After the first hill, we turned again. Now we had the wind at our back. Suddenly, it was easier. I also felt warmer, so I took off my gloves. Throughout the early miles, the wind and hills made it difficult to stay on a consistent pace. Some miles were fast, and some miles were slow. Overall, however, I was running pretty close to my goal pace.
I reached the halfway mark in 1:44:07. I was on pace, but it was more tiring that it should be at this point. I was counting on the second half being easier. There was a long gradual downhill stretch from 17-20. I was also counting on having the wind at our backs in the late miles. First, we had to get through miles 14-16. This section was mostly into the wind.
Running into the wind was tiring, and I began to slow down. I was giving back time, but looking forward to easier miles after we made the turn at 16 miles. When I got there, I made a sharp right. It still felt like I was running into the wind. There was a large corn field on my right. A glance at the dried corn rustling in the wind confirmed that we were, in fact, running into the wind. The wind shifted at the worst possible time.
I had another slow mile. What was once a cushion of roughly a minute had now eroded to nine seconds. I was also tiring. At 17 miles, I began the downhill section. It was only a slight downgrade at first. The wind seemed to nullify the hill. In the next mile the grade became more noticeable. With effort, I was able to pick up my pace. I gained some time that mile.
At19 miles, we left the road for a paved bike path. We turned out of the wind, but it didn’t matter. We were now surrounded by enough trees to provide shelter from the wind. Suddenly I felt warm. Only a few miles earlier, I was freezing. Now the warm hat and tights were a liability. We were still running downhill. I had another fast mile, but it was taking too much effort.
At 20 miles, the course leveled off. I expected to have a tail wind on this section, but I no longer felt any wind at all. There weren’t going to be any more easy miles. I had a cushion of 52 seconds, but I couldn’t sustain my effort. As I backed off, I slowed down substantially. Just like that, I went from eight minute miles to nine minute miles. I was hitting the wall.
At 21 miles, I was no longer on pace for 3:30, and I realized I was going to struggle just to finish. The remaining miles were slow and uncomfortable. I just had to get through them. We returned to streets, as we got closer to the river. At 23 miles, we switched to another paved bike path. This one was alongside the river. This was the nicest part of the course, but it was difficult to enjoy it. I was suffering.
At 25 miles, I glanced at my watch and realized I could still break 3:40 if I ran the last 1.2 miles in 12 minutes. My previous two miles was been slower than 10 minutes, so I had to speed up. With just over a mile to go, it seemed possible.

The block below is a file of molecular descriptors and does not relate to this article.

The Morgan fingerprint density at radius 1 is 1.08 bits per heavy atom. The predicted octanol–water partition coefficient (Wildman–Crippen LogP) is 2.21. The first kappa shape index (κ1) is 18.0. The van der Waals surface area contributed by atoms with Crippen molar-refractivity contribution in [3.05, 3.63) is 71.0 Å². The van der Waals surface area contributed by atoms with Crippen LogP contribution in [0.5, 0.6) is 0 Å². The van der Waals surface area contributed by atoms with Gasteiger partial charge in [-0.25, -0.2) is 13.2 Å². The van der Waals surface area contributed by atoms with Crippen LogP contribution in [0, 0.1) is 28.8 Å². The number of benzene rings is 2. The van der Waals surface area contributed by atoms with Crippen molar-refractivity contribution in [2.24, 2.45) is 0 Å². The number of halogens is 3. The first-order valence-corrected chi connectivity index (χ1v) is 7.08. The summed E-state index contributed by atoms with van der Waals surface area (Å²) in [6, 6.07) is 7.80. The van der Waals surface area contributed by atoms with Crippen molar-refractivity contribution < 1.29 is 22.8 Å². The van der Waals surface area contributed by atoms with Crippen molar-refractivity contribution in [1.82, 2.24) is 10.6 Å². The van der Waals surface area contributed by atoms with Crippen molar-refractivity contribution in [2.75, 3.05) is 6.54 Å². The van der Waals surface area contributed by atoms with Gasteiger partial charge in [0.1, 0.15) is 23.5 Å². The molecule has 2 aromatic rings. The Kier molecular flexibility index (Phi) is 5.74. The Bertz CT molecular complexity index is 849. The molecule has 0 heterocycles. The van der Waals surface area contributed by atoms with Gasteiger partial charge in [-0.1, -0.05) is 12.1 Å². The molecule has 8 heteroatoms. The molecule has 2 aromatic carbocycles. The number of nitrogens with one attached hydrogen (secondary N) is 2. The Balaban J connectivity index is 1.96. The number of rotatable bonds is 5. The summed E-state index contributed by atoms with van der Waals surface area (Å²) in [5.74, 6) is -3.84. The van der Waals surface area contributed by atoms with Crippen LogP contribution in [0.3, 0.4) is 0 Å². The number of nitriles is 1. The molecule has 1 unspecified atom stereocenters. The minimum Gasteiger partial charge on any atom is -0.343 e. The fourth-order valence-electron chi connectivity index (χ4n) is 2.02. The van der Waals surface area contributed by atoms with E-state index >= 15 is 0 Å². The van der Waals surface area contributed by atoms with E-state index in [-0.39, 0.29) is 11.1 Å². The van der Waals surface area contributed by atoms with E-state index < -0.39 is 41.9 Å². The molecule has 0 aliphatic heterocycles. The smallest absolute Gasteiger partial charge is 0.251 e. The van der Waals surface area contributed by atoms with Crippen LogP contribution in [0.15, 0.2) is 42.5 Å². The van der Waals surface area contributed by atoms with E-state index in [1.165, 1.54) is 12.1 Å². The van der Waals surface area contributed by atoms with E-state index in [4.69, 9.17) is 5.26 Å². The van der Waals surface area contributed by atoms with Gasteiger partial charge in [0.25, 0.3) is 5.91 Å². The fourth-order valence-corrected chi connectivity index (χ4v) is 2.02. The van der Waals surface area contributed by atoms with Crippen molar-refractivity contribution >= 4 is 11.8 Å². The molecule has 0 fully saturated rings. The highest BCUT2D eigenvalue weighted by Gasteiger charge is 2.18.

A few blocks later, I reached an aid station. After drinking some Gatorade, I tried to drop the empty cup into a trash receptacle. The wind blew it out of my hand. At the next corner, we turned left, and I had that same wind at my back. It was the first time since mile nine that I felt a tail wind, and it helped.
I looked up and saw the top floor of Hilton Garden Inn above the other downtown buildings. Knowing that we finished right next to it made the finish visible. After another bend in the road, I could see the whole building. It was getting closer. Looking closer to street level, I could see the finish line banner. As I got closer, I ran harder. I ran as hard as I could in the last block. I finished in 3:39:05.
After finishing, I received my finisher medal and T-shirt. I didn’t eat much post-race food. I had two slices of leftover pizza in my hotel room, and that sounded better. After retrieving my gear bag, I stayed in the finish area to talk to other Minnesota runners who I bumped into after the race.
The weather was now surprisingly comfortable. I didn’t need my warm-ups, and I wasn’t in a big hurry to get indoors. It had warmed up to 60 degrees, and we were sheltered from the wind by the downtown buildings.
When I eventually got back to my room, it could hear cheering outside. I also heard the finish line announcer. I opened my window and had this view. That’s how close I was to the finish line.
After cleaning up and getting dressed, I watched people finishing from my window. I got to see the last finishers without having to go outside.
Before the race, I didn’t know if 3:30 was a realistic goal so soon after a five in five days series. I now realize it wasn’t. The wind didn’t help, but the real problem was that my pace just wasn’t sustainable. I don’t regret trying. You don’t know what your limits are if you don’t test them. Sometimes you discover that you can do more than you thought you could. Other days, you’re reminded that you do, in fact, have limits.
Today, I tried something ridiculous, and I hit my limits. Looking back, some of my best race results have come on days when I had the audacity to try something that seemed ridiculous at the time. I’ll keep attempting the ridiculous. More often than not, I’ll fail. If I occasionally succeed, it’s worth it.